An animal cell culture: Advance technology for modern research


At the present time animal cell culture is more significant and multifarious application tool for current research streams. A lot of field assorted from animal cell culture such: stem cell biology, IVF technology, cancer cell biology, monoclonal antibody production, recombinant protein production, gene therapy, vaccine manufacturing, novel drug selection and improvement. In this review conclude animal cell culture as well as its requirements

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Nema, R. and Khare, S. (2012) An animal cell culture: Advance technology for modern research. Advances in Bioscience and Biotechnology, 3, 219-226. doi: 10.4236/abb.2012.33030.


Tissue Culture is a general idiom used for the removal of cells, tissues, or organs from an animal and their next placement into an artificial environment conductive to growth. Tissue culture is capable of clear as the growth of tissue or cell separate from the organism. It is also known as techniques of keeping tissues alive and growing in an appropriate culture medium. Growing tissues of living organism outside the body is made possible in an appropriate culture medium, containing mixture of nutrient either in solid or liquid form. At present remarkable association in the field of animal cell culture done by researchers: Human insulin became the earliest recombinant protein to be approved as a therapeutic agent, Human growth hormone produced from recombinant bacteria was established in favor of beneficial use, plasminogen activator (tPA) early recombinant animal cells became commercially accessible, [1]. Historical background in the field of animal cell culture demonstrated in Table 1.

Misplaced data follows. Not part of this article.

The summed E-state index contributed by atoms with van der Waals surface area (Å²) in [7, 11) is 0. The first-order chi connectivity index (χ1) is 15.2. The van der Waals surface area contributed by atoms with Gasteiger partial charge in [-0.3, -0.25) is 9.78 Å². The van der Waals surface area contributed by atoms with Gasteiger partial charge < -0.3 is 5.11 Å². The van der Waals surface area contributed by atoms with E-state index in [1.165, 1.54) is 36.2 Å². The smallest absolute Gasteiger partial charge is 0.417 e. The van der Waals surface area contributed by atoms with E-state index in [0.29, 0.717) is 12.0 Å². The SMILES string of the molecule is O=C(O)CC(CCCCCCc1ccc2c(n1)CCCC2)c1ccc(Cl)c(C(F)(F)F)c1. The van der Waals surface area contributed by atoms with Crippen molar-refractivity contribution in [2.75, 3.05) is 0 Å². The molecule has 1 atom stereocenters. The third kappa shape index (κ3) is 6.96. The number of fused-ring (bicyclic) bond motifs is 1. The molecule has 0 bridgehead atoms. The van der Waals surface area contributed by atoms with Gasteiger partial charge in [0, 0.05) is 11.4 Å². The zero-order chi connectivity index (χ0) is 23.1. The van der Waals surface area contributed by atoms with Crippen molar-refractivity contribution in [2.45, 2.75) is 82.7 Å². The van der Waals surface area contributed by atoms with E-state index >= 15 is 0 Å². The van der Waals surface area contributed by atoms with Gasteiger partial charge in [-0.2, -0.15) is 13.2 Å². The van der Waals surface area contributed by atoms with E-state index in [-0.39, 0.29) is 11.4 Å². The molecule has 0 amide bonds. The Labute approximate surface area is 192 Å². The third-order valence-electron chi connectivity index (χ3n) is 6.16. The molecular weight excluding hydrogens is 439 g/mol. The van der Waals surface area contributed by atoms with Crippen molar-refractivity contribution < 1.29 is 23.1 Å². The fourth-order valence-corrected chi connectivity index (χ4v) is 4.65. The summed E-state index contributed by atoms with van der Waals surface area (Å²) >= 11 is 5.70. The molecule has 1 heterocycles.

Table 1. Historical background of animal cell culture.


2.1. Laminar Flow Hoods

There are two types of laminar flow hoods, vertical and horizontal. The vertical hood, also well-known as a biology safety cabinet, is effective for harmful organisms since Horizontal hoods are designed such that the air flows directly at the operator hence they are not useful for working with hazardous organisms but are the best protection for cultures. Both types of hoods have continuous displacement of air that passes through a HEPA (high efficiency particle) filter use for the purpose of removes particulates from the air. In a vertical hood, the filtered air blows down from the top of the cabinet; in a horizontal hood, the filtered air blows out at the operator in a horizontal fashion. The hoods are equipped with a short-wave UV light that can be turned on for a few minutes to sterilize the surfaces of the hood, but be aware that only exposed surfaces will be accessible to the UV light. Do not put your hands or face near the hood when the UV light is on as the short wave light can cause skin and eye damage. The hoods should be turned on about 10 - 20 minutes before being used (Figure 1).

2.2. CO2 Incubators